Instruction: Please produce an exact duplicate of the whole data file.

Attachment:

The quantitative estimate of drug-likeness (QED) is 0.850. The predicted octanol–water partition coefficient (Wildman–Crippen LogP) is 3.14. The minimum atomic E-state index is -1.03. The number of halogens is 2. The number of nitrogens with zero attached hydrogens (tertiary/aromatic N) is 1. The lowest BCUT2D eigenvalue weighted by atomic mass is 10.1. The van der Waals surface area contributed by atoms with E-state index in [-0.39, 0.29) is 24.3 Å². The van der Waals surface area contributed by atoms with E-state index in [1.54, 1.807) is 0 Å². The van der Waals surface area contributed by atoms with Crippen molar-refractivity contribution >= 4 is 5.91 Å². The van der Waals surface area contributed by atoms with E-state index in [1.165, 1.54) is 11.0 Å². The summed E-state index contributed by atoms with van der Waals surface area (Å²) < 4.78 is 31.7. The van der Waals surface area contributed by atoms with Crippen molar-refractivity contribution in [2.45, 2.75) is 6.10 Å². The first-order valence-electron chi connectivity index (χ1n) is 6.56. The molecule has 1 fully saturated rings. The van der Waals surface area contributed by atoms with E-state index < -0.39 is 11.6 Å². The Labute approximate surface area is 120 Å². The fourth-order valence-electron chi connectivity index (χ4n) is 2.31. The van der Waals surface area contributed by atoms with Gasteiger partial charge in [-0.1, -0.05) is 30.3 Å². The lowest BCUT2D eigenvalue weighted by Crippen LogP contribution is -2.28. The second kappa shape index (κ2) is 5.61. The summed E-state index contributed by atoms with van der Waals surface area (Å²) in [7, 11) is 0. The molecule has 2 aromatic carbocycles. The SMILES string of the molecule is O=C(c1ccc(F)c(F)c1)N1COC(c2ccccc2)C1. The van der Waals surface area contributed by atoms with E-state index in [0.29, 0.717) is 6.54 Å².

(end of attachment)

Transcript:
The quantitative estimate of drug-likeness (QED) is 0.850. The predicted octanol–water partition coefficient (Wildman–Crippen LogP) is 3.14. The minimum atomic E-state index is -1.03. The number of halogens is 2. The number of nitrogens with zero attached hydrogens (tertiary/aromatic N) is 1. The lowest BCUT2D eigenvalue weighted by atomic mass is 10.1. The van der Waals surface area contributed by atoms with E-state index in [-0.39, 0.29) is 24.3 Å². The van der Waals surface area contributed by atoms with E-state index in [1.54, 1.807) is 0 Å². The van der Waals surface area contributed by atoms with Crippen molar-refractivity contribution >= 4 is 5.91 Å². The van der Waals surface area contributed by atoms with E-state index in [1.165, 1.54) is 11.0 Å². The summed E-state index contributed by atoms with van der Waals surface area (Å²) < 4.78 is 31.7. The van der Waals surface area contributed by atoms with Crippen molar-refractivity contribution in [2.45, 2.75) is 6.10 Å². The first-order valence-electron chi connectivity index (χ1n) is 6.56. The molecule has 1 fully saturated rings. The van der Waals surface area contributed by atoms with E-state index < -0.39 is 11.6 Å². The Labute approximate surface area is 120 Å². The fourth-order valence-electron chi connectivity index (χ4n) is 2.31. The van der Waals surface area contributed by atoms with Gasteiger partial charge in [-0.1, -0.05) is 30.3 Å². The lowest BCUT2D eigenvalue weighted by Crippen LogP contribution is -2.28. The second kappa shape index (κ2) is 5.61. The summed E-state index contributed by atoms with van der Waals surface area (Å²) in [7, 11) is 0. The molecule has 2 aromatic carbocycles. The SMILES string of the molecule is O=C(c1ccc(F)c(F)c1)N1COC(c2ccccc2)C1. The van der Waals surface area contributed by atoms with E-state index in [0.29, 0.717) is 6.54 Å².